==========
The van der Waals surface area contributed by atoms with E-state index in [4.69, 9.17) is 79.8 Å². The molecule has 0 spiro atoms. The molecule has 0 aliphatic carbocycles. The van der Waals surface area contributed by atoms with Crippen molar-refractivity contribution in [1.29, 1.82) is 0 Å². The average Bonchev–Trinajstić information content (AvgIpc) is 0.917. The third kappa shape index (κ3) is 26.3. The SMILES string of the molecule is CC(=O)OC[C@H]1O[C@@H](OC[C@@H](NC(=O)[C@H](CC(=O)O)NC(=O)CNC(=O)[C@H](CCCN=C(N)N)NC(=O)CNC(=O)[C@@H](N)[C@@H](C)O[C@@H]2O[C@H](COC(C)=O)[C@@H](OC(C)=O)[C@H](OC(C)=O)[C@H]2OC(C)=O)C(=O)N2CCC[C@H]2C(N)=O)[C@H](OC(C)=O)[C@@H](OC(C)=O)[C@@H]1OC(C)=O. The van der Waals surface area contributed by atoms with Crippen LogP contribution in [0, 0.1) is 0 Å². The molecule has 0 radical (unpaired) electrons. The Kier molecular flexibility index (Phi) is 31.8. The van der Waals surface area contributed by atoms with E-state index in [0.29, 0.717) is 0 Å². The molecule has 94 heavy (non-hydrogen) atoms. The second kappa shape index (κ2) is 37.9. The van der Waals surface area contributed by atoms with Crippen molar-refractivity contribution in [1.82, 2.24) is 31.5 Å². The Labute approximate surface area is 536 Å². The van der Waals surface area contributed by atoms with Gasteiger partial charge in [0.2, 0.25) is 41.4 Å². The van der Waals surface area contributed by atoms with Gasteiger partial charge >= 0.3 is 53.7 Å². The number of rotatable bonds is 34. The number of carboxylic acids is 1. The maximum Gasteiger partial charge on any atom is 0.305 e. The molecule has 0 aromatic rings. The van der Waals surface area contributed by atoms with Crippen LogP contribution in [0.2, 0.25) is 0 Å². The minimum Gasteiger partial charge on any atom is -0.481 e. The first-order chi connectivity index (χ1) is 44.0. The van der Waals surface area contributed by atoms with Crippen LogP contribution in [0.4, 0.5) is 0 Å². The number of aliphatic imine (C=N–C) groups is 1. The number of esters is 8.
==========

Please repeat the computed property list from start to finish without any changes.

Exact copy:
The van der Waals surface area contributed by atoms with E-state index in [4.69, 9.17) is 79.8 Å². The molecule has 0 spiro atoms. The molecule has 0 aliphatic carbocycles. The van der Waals surface area contributed by atoms with Crippen molar-refractivity contribution in [1.29, 1.82) is 0 Å². The average Bonchev–Trinajstić information content (AvgIpc) is 0.917. The third kappa shape index (κ3) is 26.3. The SMILES string of the molecule is CC(=O)OC[C@H]1O[C@@H](OC[C@@H](NC(=O)[C@H](CC(=O)O)NC(=O)CNC(=O)[C@H](CCCN=C(N)N)NC(=O)CNC(=O)[C@@H](N)[C@@H](C)O[C@@H]2O[C@H](COC(C)=O)[C@@H](OC(C)=O)[C@H](OC(C)=O)[C@H]2OC(C)=O)C(=O)N2CCC[C@H]2C(N)=O)[C@H](OC(C)=O)[C@@H](OC(C)=O)[C@@H]1OC(C)=O. The van der Waals surface area contributed by atoms with Crippen LogP contribution in [0, 0.1) is 0 Å². The molecule has 0 radical (unpaired) electrons. The Kier molecular flexibility index (Phi) is 31.8. The van der Waals surface area contributed by atoms with E-state index in [0.29, 0.717) is 0 Å². The molecule has 94 heavy (non-hydrogen) atoms. The second kappa shape index (κ2) is 37.9. The van der Waals surface area contributed by atoms with Crippen molar-refractivity contribution in [1.82, 2.24) is 31.5 Å². The Labute approximate surface area is 536 Å². The van der Waals surface area contributed by atoms with Gasteiger partial charge in [0.2, 0.25) is 41.4 Å². The van der Waals surface area contributed by atoms with Gasteiger partial charge >= 0.3 is 53.7 Å². The number of rotatable bonds is 34. The number of carboxylic acids is 1. The maximum Gasteiger partial charge on any atom is 0.305 e. The molecule has 0 aromatic rings. The van der Waals surface area contributed by atoms with Crippen LogP contribution in [0.2, 0.25) is 0 Å². The minimum Gasteiger partial charge on any atom is -0.481 e. The first-order chi connectivity index (χ1) is 44.0. The van der Waals surface area contributed by atoms with Crippen LogP contribution in [0.4, 0.5) is 0 Å². The number of aliphatic imine (C=N–C) groups is 1. The number of esters is 8.